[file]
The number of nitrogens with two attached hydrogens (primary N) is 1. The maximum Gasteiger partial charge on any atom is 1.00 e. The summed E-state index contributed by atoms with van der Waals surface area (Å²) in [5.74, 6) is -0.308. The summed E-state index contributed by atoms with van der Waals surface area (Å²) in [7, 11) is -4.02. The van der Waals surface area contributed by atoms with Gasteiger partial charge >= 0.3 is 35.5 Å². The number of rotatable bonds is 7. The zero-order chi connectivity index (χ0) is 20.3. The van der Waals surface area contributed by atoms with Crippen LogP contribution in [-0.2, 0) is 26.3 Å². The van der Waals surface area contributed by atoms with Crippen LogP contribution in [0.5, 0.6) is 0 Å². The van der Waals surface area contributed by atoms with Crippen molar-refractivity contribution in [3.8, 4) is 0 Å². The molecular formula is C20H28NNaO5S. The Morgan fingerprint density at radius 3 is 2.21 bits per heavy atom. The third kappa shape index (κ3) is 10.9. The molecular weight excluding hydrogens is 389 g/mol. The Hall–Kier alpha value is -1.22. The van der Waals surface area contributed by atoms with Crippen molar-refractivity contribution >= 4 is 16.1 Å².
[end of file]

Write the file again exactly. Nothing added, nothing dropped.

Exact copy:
The number of nitrogens with two attached hydrogens (primary N) is 1. The maximum Gasteiger partial charge on any atom is 1.00 e. The summed E-state index contributed by atoms with van der Waals surface area (Å²) in [5.74, 6) is -0.308. The summed E-state index contributed by atoms with van der Waals surface area (Å²) in [7, 11) is -4.02. The van der Waals surface area contributed by atoms with Gasteiger partial charge >= 0.3 is 35.5 Å². The number of rotatable bonds is 7. The zero-order chi connectivity index (χ0) is 20.3. The van der Waals surface area contributed by atoms with Crippen LogP contribution in [-0.2, 0) is 26.3 Å². The van der Waals surface area contributed by atoms with Crippen LogP contribution in [0.5, 0.6) is 0 Å². The van der Waals surface area contributed by atoms with Crippen molar-refractivity contribution in [3.8, 4) is 0 Å². The molecular formula is C20H28NNaO5S. The Morgan fingerprint density at radius 3 is 2.21 bits per heavy atom. The third kappa shape index (κ3) is 10.9. The molecular weight excluding hydrogens is 389 g/mol. The Hall–Kier alpha value is -1.22. The van der Waals surface area contributed by atoms with Crippen molar-refractivity contribution >= 4 is 16.1 Å².